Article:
Deficiencies in glutathione explain why many of us are suffering chronic health conditions
08/29/2018 // Michelle Simmons // Views

Based on 2012 statistics (the latest statistics available), nearly half of all American adults, or 117 million people, were found to have at least one chronic health condition, such as heart disease, cancer, and neurodegenerative disease. Glutathione deficiency could be a reason behind these illnesses.

Researchers said that the lack of glutathione, the “master” antioxidant of the body, could be behind the great number of people with chronic illnesses. Glutathione is produced from the amino acids glycine and glutamine and is found in all cells of the body. Its levels affect longevity and play many important roles in the body.

Glutathione is an essential antioxidant as it protects cells against damage by oxidative stress, free radicals, infection, and disease. It helps regulate inflammation, control cell growth, and fight the oxidation of circulating fats in the bloodstream. In addition, it helps in the production of proteins, helps the liver detoxify metabolic waste products, and protects against environmental toxins. Lastly, it enhances immune system function.

Glutathione levels start to decline at around the age of 45 as diseases, injury, and stress start to take their toll. The lowest glutathione levels are found among older hospital patients. Since glutathione is vital to well-being, a lack of this antioxidant can negatively health. Low levels of glutathione are linked to a lot of health problems, such as cancer, diabetes, autoimmune disease, cardiovascular disease, dementia, autism, arthritis, asthma, and a lot more.


Apart from aging, there are many factors that can reduce the levels of glutathione. Infections, injury, stress, and exposure to toxins like heavy metals, pesticides, genetically modified organism (GMO) foods, and radiation from wireless systems can decrease glutathione levels.

In addition, prescription and over-the-counter medications have a negative effect on glutathione levels. For example, a common painkiller called acetaminophen can deplete the liver's stores of glutathione, which can be life-threatening.

How to prevent glutathione deficiency

Although consuming glutathione-rich foods can help reduce oxidative stress and spare the body's natural stores of glutathione, it is more effective to consume foods and supplements that increase glutathione production. Here are some ways of preventing glutathione deficiency:

  • Eat sulfur-rich foods -- According to studies, eating foods rich in sulfur can reduce oxidative stress and increase glutathione levels. Sulfur-rich foods include eggs, garlic, onions, Brussels sprouts, cabbage, cauliflower, and kale.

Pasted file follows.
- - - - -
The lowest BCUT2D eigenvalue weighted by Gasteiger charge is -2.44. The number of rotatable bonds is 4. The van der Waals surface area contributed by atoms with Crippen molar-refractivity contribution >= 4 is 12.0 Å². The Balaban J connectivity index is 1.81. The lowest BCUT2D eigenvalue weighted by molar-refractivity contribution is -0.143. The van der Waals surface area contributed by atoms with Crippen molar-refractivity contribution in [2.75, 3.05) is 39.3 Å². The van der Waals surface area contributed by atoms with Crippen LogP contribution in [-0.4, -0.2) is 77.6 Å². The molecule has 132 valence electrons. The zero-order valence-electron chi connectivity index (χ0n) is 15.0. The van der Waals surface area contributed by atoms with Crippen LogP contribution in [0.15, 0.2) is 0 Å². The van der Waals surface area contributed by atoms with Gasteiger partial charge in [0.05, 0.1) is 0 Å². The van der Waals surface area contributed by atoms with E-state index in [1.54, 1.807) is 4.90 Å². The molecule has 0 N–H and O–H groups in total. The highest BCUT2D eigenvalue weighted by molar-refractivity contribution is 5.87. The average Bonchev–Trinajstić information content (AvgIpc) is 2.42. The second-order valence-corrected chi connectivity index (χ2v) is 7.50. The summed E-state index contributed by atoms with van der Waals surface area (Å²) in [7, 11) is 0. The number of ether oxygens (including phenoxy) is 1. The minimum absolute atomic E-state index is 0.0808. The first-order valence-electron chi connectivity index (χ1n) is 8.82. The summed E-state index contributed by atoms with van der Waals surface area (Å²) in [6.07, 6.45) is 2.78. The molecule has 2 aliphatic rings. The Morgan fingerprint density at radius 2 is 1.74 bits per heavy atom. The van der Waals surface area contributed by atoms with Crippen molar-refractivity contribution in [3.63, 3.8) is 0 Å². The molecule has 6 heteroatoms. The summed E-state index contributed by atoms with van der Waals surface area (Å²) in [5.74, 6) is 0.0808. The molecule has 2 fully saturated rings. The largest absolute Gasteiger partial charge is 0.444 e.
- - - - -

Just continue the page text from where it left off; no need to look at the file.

• Try whey protein -- One of the key building blocks of glutathione is bioactive, organic grass-fed whey protein containing cysteine. Look for products that are made from non-denatured protein for maximum benefit.
  • Get moving -- Exercise, such as walking, running, jogging, and cycling, can increase glutathione levels, but the most effective way to increase glutathione is to combine cardio and strength training exercises.
  • Eat foods rich in vitamins C and E -- Vitamin C converts oxidized glutathione back to its active form, while vitamin E protects enzymes that protect glutathione. Vitamin C is found in oranges, red peppers, and strawberries, while good sources of vitamin E include almonds, spinach, sunflower seeds, and wheat germ.
  • Take N-acetyl cysteine (NAC) -- Research has shown that pretreatment with NAC increases glutathione levels in older cells while reducing cell death. Thus, supplementing with 200 milligrams (mg) to 500 mg of NAC twice daily can increase glutathione.
  • Utilize alpha-lipoic acid (ALA) -- ALA has been shown to reverse declines in glutathione levels that come with stress and immune system depletion.
  • Take B-vitamins -- Increasing methylation, which is vital to producing and recycling glutathione, can be done by taking B-complex vitamins.
  • Eat selenium-rich foods -- Selenium, which can be found in Brazil nuts, sardines, and grass-fed beef, can help recycle and produce glutathione.
  • Try milk thistle -- Silymarin, milk thistle's active ingredient, also helps protect toxin-induced declines in glutathione levels.

Keep in mind that people who consider themselves healthy may not necessarily be glutathione-deficient, but may still have decreasing glutathione levels. Watch out for the symptoms of glutathione deficiency, such as:

  • Brain "fog"
  • Depression
  • Dizziness
  • Dry skin
  • Frequent colds
  • Headaches
  • Joint pain
  • Onset of a more serious health condition
  • Rashes
  • Sleep disorders
  • Weakness/lack of energy

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